org chng and stress mgt

Robbins: Organizational Behavior Chapter Eighteen ORGANIZATIONAL CHANGE AND STRESS MANAGEMENT CHAPTER 18 OUTLINE Forces for Change 1. Organizations face a dynamic and changing environment. This requires adaptation. Exhibit 18-1 summarizes six specific forces that are acting as stimulants for change. 2. The changing nature of the workforce:  A multicultural environment.  Human resource policies and practices changed to reflect the needs of an aging workforce.  Large expenditure on trai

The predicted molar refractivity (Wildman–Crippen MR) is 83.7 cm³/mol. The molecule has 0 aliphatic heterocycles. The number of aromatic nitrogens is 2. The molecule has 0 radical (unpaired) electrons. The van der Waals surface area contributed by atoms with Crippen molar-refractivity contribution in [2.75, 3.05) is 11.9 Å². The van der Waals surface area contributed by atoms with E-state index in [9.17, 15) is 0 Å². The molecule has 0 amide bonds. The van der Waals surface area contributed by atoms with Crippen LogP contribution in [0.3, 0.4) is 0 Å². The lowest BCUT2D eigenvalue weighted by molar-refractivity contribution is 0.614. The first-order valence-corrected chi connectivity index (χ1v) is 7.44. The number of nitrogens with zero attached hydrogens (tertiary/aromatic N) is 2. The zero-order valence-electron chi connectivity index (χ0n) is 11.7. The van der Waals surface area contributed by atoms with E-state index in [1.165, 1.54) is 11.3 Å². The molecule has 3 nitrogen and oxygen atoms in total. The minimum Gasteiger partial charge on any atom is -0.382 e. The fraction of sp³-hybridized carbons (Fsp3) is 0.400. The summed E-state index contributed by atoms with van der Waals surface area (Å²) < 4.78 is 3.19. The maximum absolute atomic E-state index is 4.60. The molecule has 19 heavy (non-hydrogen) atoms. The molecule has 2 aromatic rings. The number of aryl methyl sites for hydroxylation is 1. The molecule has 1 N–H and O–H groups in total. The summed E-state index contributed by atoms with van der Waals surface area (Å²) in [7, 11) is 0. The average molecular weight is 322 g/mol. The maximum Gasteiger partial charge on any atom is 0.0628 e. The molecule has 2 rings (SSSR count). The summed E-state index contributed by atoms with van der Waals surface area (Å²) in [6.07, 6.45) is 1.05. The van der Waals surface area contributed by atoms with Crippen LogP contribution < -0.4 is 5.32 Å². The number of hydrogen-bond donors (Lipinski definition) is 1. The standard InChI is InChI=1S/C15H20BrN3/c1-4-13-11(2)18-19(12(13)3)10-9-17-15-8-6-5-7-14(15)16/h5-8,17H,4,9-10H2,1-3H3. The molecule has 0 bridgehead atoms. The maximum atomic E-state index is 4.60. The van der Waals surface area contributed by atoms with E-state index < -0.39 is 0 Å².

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  Robbins: Organizational Behavior Chapter Eighteen ORGANIZATIONAL CHANGE AND STRESS MANAGEMENT CHAPTER 18 OUTLINE Forces for Change1. Organizations face a dynamic and changing environment. This requires adaptation. Exhibit 181 summarizes six specific forces that are acting as stimu!ants for change. . The changing nature of the workforce: ã  # mu!ticu!tura! environment. ã $uman resource po!icies and practices changed to ref!ect the needs of an aging %or&force. ã 'arge expenditure on training to upgrade reading( math( computer( and other s&i!!s of emp!oyees). Technology is changing jobs and organizations: ã *ophisticated information techno!ogy is a!so ma&ing organizations more responsive. #s organizations have had to become more adaptab!e( so too have their emp!oyees. ã +e !ive in an ,age of discontinuity.- eginning in the ear!y 1/0s %ith the overnight quadrup!ing of %or!d oi! prices( economic shoc&s have continued to impose changes on organizations. 2. Copetition is changing: ã The g!oba! economy means g!oba! competitors. ã Estab!ished organizations need to defend themse!ves against both traditiona! competitors and sma!!( entrepreneuria! firms %ith innovative offerings. ã *uccessfu! organizations %i!! be the ones that can change in response to the competition.3. !ocial trends during the past generation suggest changes that organizations have to adjust for:   ã The expansion of the 4nternet( aby oomers retiring( and peop!e moving from the suburbs bac& to cities ã  # g!oba! context for O is required. 5o one cou!d have imagined ho% %or!dpo!itics %ou!d change in recent years. ã *eptember 11 th  has caused changes organizations have made in terms of practices concerning security( bac&up systems( emp!oyee stereotyping( etc.6anaging 7!anned Change1. *ome organizations treat a!! change as an accidenta! occurrence( ho%ever( change as an intentiona!( goa!oriented activity is p!anned change. . There are t%o goa!s of p!anned change 1  Robbins: Organizational Behavior Chapter Eighteen ã 4mprove the abi!ity of the organization to adapt to changes in its environment. ã Change emp!oyee behavior.). Examp!es of p!annedchange activities are needed to stimu!ate innovation( empo%er emp!oyees( and introduce %or& teams.2.#n organization9s success or fai!ure is essentia!!y due to the things that emp!oyees do or fai! to do( so p!anned change is a!so concerned %ith changingthe behavior of individua!s and groups %ithin the organization.3.+ho in organizations are responsib!e for managing change activities: ã Change agents can be managers( emp!oyees of the organization( or outside consu!tants. ã Typica!!y( %e !oo& to senior executives as agents of change. ;. For ma<or change efforts( top managers are increasing!y turning to temporary outside consu!tants %ith specia!ized &no%!edge in the theory and methods of change. ã Consu!tant change agents can offer a more ob<ective perspective than insiders can. ã They are disadvantaged in that they often have an inadequate understanding of the organization9s history( cu!ture( operating procedures( and personne!. ã Outside consu!tants are a!so more %i!!ing to initiate secondorder changes. ã 4nterna! change agents are often more cautious for fear of offending friendsand associates.=esistance to Change1. One of the most %e!!documented findings is that organizations and their members resist change. ã 4t provides a degree of stabi!ity and predictabi!ity to behavior. ã There is a definite do%nside to resistance to change. 4t hinders adaptation and progress. . =esistance to change does not necessari!y surface in standardized %ays. ã =esistance can be overt( imp!icit( immediate( or deferred. ã 4t is easiest for management to dea! %ith resistance %hen it is overt and immediate. ). 4mp!icit resistance efforts are more subt!e>!oss of !oya!ty to the organization( !oss of motivation to %or&( increased errors or mista&es( increased absenteeism due to ,sic&ness->and hence more difficu!t to recognize.2. *imi!ar!y( deferred actions c!oud the !in& bet%een the source of the resistance and the reaction to it. ã  # change may produce %hat appears to be on!y a minima! reaction at the time it is initiated( but then resistance surfaces %ee&s( months( or even years !ater. a. =eactions to change can bui!d up and then exp!ode seeming!y tota!!y 2  Robbins: Organizational Behavior Chapter Eighteen out of proportion.b. The resistance %as deferred and stoc&pi!ed( and %hat surfaces is a cumu!ative response.   # $ajor %orces for Resistance to Change ?*ee Exhibit 18 @1. 4ndividua! sources . Organizationa! sources B# Overcoing Resistance to Change 1. *ix tactics used by change agents in dea!ing %ith resistance to change . Education and counication: ã =esistance can be reduced through communicating to he!p emp!oyees seethe !ogic of a change. The assumption is that the source of resistance !ies in misinformation or poor communication. ã 4t %or&s provided that the source of resistance is inadequate communication and that managementemp!oyee re!ations are characterized by mutua! trust and credibi!ity.). &articipation: ã 4t is difficu!t for individua!s to resist a change decision in %hich they participated. ã 7rior to ma&ing a change( those opposed can be brought into the decision process( assuming they have the expertise to ma&e a meaningfu! contribution. ã The negatives>potentia! for a poor so!ution and great time consumption.2. %acilitation and support: ã Emp!oyee counse!ing and therapy( ne%s&i!!s training( or a short paid !eaveof absence may faci!itate ad<ustment. The dra%bac&s>it is timeconsuming( expensive( and its imp!ementation offers no assurance of success.3. 'egotiation: ã 5egotiation as a tactic may be necessary %hen resistance comes from a po%erfu! source. ã 4t has potentia!!y high costs( and there is the ris& that the change agent is open to the possibi!ity of being b!ac&mai!ed by other individua!s in positionsof po%er.;. $anipulation and cooptation: ã $anipulation  refers to ,covert inf!uence attempts( t%isting and distorting facts to ma&e them appear more attractive( %ithho!ding undesirab!e information( and creating fa!se rumors to get emp!oyees to accept a change.- ã Cooptation  is ,a form of both manipu!ation and participation.- 4t see&s to ,buy off- the !eaders of a resistance group by giving them a &ey ro!e in the change decision. 3  Robbins: Organizational Behavior Chapter Eighteen ã oth manipu!ation and cooptation are re!ative!y inexpensive and easy %ays to gain support. The tactics can bac&fire if the targets become a%are that they are being tric&ed or used.0. Coercion: ã This is ,the app!ication of direct threats or force upon the resisters.- ã Examp!es of coercion are threats of transfer( !oss of promotions( negative performance eva!uations( and a poor !etter of recommendation. C# The &olitics of Change 1. Change threatens the status quo( ma&ing it an inherent!y po!itica! activity. . 4nterna! change agents typica!!y are individua!s high in the organization %ho have a !ot to !ose from change. ã +hat if they are no !onger the ones the organization va!ues: ã This creates the potentia! for others in the organization to gain po%er at their expense.). 7o!itics suggests that the impetus for change is more !i&e!y to come from outside change agents.2. 6anagers %ho have spent their entire careers %ith a sing!e organization and eventua!!y achieve a senior position in the hierarchy are often ma<or impediments to change. ã Change itse!f is a very rea! threat to their status and position( yet( they maybe expected to imp!ement changes. ã +hen forced to introduce change( these !ongtime po%er ho!ders tend to imp!ement firstorder changes. =adica! change is too threatening.3. 7o%er strugg!es %ithin the organization %i!! determine the speed and quantity of change. ã 'ongtime career executives %i!! be sources of resistance. ã oards of directors that recognize the imperative for the rapid introduction of secondorder change in their organizations frequent!y turn to outside candidates for ne% !eadership. #pproaches to 6anaging Organizationa! Change   # (ewin)s Three*!tep $odel  1. Aurt 'e%in argued that successfu! change in organizations shou!d fo!!o% three steps +!ee E,hibit -.*/0: ã Bnfreezing the status quo ã 6ovement to a ne% state ã =efreezing the ne% change to ma&e it permanent . The status 1uo  can be considered to be an equi!ibrium state. ). To move from this equi!ibrium>to overcome the pressures of both individua! resistance and group conformity> unfreezing   is necessary. ã The driving forces( %hich direct behavior a%ay from the status quo( can be increased. ã The restraining forces( %hich hinder movement from the existing 4